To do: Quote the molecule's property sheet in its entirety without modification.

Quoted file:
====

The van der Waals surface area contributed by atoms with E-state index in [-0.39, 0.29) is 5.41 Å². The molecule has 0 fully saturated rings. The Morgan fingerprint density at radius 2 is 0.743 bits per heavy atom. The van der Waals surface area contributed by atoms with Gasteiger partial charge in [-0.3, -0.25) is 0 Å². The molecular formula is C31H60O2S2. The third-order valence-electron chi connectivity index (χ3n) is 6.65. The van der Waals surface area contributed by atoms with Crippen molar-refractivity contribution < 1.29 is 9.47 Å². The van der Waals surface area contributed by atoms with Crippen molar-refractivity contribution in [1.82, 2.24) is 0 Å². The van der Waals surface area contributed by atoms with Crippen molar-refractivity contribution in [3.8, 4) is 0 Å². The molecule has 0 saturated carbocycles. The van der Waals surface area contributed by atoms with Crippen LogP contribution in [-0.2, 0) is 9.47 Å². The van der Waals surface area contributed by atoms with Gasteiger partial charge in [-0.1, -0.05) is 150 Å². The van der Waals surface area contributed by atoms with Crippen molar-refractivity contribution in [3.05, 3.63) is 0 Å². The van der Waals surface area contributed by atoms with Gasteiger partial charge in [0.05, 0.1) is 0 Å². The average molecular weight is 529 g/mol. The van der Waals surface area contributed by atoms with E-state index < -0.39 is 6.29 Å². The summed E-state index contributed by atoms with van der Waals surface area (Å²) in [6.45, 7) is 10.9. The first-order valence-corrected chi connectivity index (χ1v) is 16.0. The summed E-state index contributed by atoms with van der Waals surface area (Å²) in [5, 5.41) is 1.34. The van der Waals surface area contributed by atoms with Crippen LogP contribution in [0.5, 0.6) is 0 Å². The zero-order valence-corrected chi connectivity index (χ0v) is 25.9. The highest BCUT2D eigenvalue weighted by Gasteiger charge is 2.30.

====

The van der Waals surface area contributed by atoms with E-state index in [-0.39, 0.29) is 5.41 Å². The molecule has 0 fully saturated rings. The Morgan fingerprint density at radius 2 is 0.743 bits per heavy atom. The van der Waals surface area contributed by atoms with Gasteiger partial charge in [-0.3, -0.25) is 0 Å². The molecular formula is C31H60O2S2. The third-order valence-electron chi connectivity index (χ3n) is 6.65. The van der Waals surface area contributed by atoms with Crippen molar-refractivity contribution < 1.29 is 9.47 Å². The van der Waals surface area contributed by atoms with Crippen molar-refractivity contribution in [1.82, 2.24) is 0 Å². The van der Waals surface area contributed by atoms with Crippen molar-refractivity contribution in [3.8, 4) is 0 Å². The molecule has 0 saturated carbocycles. The van der Waals surface area contributed by atoms with Crippen LogP contribution in [-0.2, 0) is 9.47 Å². The van der Waals surface area contributed by atoms with Gasteiger partial charge in [-0.1, -0.05) is 150 Å². The van der Waals surface area contributed by atoms with Crippen molar-refractivity contribution in [3.05, 3.63) is 0 Å². The van der Waals surface area contributed by atoms with Gasteiger partial charge in [0.05, 0.1) is 0 Å². The average molecular weight is 529 g/mol. The van der Waals surface area contributed by atoms with E-state index < -0.39 is 6.29 Å². The summed E-state index contributed by atoms with van der Waals surface area (Å²) in [6.45, 7) is 10.9. The first-order valence-corrected chi connectivity index (χ1v) is 16.0. The summed E-state index contributed by atoms with van der Waals surface area (Å²) in [5, 5.41) is 1.34. The van der Waals surface area contributed by atoms with Crippen LogP contribution in [0.5, 0.6) is 0 Å². The zero-order valence-corrected chi connectivity index (χ0v) is 25.9. The highest BCUT2D eigenvalue weighted by Gasteiger charge is 2.30.